July 23, 2013

1995: The Grass Isn't Always Greener

Five popular songs in 1995 include:
  • "Gansta's Paradise" - Coolio
  • "Waterfalls" - TLC
  • "Creep" - TLC
  • "Kiss From A Rose" - Seal
  • "On Bended Knee" - Boyz II Men
Nice run from Boyz II Men, huh?

Imagine, for a moment.  In late 1994, you're sitting in a board room, sharing customer data with Executives, data that shows the company is between five and ten million dollars less profitable than everybody perceives it to be.  You're using high-speed mainframe computers to do your analysis, and you are actually using a personal computer (pretty forward for 1994, folks) to create Powerpoint-style presentations.  You have seven years of customer history at your disposal.  Using a combination of SPSS and Easytrieve Plus, you can analyzing anything you want.  You can answer any question you want to answer.  You're a manager, with your own office with a door.  You've re-built a new department, and now supervise a team of eight individuals, up from one at the start of the year.

But the work you're doing isn't fun, anymore.  You took sides in 1994, and now you don't get to analyze half the business in 1995.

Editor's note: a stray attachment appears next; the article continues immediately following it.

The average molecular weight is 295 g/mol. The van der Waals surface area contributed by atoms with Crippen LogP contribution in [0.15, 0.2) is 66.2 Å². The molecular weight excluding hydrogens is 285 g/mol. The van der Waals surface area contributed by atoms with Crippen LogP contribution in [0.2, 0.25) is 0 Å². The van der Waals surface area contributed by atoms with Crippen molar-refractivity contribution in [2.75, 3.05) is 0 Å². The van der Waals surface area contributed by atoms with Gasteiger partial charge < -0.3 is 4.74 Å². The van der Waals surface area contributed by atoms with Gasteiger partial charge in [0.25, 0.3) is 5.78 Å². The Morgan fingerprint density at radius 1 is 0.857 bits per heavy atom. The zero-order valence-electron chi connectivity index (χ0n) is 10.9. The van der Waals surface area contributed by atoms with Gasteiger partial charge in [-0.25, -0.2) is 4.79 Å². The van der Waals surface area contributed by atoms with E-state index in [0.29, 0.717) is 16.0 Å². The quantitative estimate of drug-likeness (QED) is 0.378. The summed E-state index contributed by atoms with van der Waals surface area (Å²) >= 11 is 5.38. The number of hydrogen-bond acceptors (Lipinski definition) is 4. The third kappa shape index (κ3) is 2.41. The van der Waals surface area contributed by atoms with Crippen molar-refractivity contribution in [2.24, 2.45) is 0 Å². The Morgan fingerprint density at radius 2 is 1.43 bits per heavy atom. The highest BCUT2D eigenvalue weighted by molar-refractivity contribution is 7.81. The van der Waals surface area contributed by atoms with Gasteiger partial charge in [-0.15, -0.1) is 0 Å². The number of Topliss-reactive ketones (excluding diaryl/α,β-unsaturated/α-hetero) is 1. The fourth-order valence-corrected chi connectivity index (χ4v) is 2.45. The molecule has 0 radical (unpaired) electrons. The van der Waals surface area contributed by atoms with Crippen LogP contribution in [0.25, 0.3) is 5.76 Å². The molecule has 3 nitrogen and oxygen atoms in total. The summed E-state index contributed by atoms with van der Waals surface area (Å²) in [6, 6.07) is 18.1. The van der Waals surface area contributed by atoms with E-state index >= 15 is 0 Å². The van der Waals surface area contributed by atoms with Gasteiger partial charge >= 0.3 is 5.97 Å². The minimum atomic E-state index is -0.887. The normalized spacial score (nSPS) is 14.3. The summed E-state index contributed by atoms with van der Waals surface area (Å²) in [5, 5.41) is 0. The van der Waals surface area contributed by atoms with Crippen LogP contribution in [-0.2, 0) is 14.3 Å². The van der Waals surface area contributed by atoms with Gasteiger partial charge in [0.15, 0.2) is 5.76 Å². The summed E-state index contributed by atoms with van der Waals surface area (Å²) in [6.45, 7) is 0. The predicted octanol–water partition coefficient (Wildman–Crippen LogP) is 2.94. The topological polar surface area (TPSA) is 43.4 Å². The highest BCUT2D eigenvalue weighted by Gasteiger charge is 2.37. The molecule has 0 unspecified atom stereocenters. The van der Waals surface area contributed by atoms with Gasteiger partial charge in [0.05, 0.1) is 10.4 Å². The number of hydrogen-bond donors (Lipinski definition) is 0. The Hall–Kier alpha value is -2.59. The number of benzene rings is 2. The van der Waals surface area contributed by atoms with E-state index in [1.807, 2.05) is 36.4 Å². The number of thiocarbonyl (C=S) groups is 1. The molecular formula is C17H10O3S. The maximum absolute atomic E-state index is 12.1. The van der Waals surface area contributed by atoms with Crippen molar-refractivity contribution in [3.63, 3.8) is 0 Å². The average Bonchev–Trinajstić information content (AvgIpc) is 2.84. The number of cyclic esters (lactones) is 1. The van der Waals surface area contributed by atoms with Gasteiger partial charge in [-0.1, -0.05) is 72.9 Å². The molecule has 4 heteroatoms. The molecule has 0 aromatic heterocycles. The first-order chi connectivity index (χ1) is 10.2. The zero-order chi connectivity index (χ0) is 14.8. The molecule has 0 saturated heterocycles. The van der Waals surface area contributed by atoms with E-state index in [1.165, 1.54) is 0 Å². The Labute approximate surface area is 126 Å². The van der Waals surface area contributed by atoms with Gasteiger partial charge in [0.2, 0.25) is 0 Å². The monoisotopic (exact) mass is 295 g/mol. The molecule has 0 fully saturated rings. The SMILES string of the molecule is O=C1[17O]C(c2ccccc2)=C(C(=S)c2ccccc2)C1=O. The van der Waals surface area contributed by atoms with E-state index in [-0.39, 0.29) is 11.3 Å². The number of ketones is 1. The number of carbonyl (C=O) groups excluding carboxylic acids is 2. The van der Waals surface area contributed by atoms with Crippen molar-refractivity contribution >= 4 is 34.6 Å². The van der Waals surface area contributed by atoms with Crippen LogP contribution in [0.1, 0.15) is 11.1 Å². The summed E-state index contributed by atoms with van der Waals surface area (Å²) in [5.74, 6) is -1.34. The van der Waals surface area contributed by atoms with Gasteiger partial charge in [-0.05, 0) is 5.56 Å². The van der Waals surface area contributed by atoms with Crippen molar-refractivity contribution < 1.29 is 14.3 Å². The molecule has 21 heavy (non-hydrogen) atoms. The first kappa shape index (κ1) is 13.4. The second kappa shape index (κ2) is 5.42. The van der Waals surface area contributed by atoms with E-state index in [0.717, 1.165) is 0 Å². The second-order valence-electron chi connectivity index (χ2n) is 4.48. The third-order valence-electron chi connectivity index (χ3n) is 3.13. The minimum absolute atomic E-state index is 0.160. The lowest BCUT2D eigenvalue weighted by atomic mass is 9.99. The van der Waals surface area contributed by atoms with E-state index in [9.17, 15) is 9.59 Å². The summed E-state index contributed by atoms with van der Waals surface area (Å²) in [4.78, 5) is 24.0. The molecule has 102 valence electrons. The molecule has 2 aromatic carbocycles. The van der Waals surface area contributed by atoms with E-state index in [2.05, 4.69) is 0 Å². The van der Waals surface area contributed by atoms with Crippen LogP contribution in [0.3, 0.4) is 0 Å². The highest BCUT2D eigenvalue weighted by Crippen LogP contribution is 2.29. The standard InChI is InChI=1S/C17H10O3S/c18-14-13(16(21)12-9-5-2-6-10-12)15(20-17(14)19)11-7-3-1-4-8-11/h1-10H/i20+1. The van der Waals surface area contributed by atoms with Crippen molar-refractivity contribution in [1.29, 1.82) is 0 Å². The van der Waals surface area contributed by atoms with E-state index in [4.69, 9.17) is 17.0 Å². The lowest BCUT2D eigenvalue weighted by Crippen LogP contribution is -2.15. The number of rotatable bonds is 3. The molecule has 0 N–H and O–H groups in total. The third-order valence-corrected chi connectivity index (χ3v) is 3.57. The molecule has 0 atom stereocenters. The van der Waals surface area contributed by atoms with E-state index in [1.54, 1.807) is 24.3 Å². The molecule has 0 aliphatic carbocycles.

It was time to move on.

I blew the whole thing up and move west, to a major competitor - Eddie Bauer.  Eddie Bauer was a company 50% bigger than Lands' End.  300+ US-based stores.  An internet business that, in 1995, was generating about five orders a day, which was industry-leading at the time!

Armed with a healthy pay raise, I arrived for my first day at Eddie Bauer, in late 1995.

I was given a desk in the hallway.

There was no customer database in-house.  Spiegel, the parent company, held three years of Eddie Bauer customer data, data that could only be accessed with in-depth knowledge of COBOL.

Yes.  COBOL.  The ancient language that was nearly responsible for the collapse of society in 1999 (Y2K).

Remember a few days ago when I implored you to learn coding skills?

I spent the next two weeks learning COBOL.  And wondering if I made a big mistake in changing jobs.

I spent the two weeks after that getting the OKs necessary to buy a copy of SAS, answering questions like "why do you need software that costs $2,000 - we already have a customer report called Vital Signs?"

Four weeks later, I was compiling COBOL programs.  Soon, I'd be learning things about customer behavior that Vital Signs was unable to reveal.

I'll say this again.  Learn how to write code.  It's the most important skill an aspiring analyst can possess.

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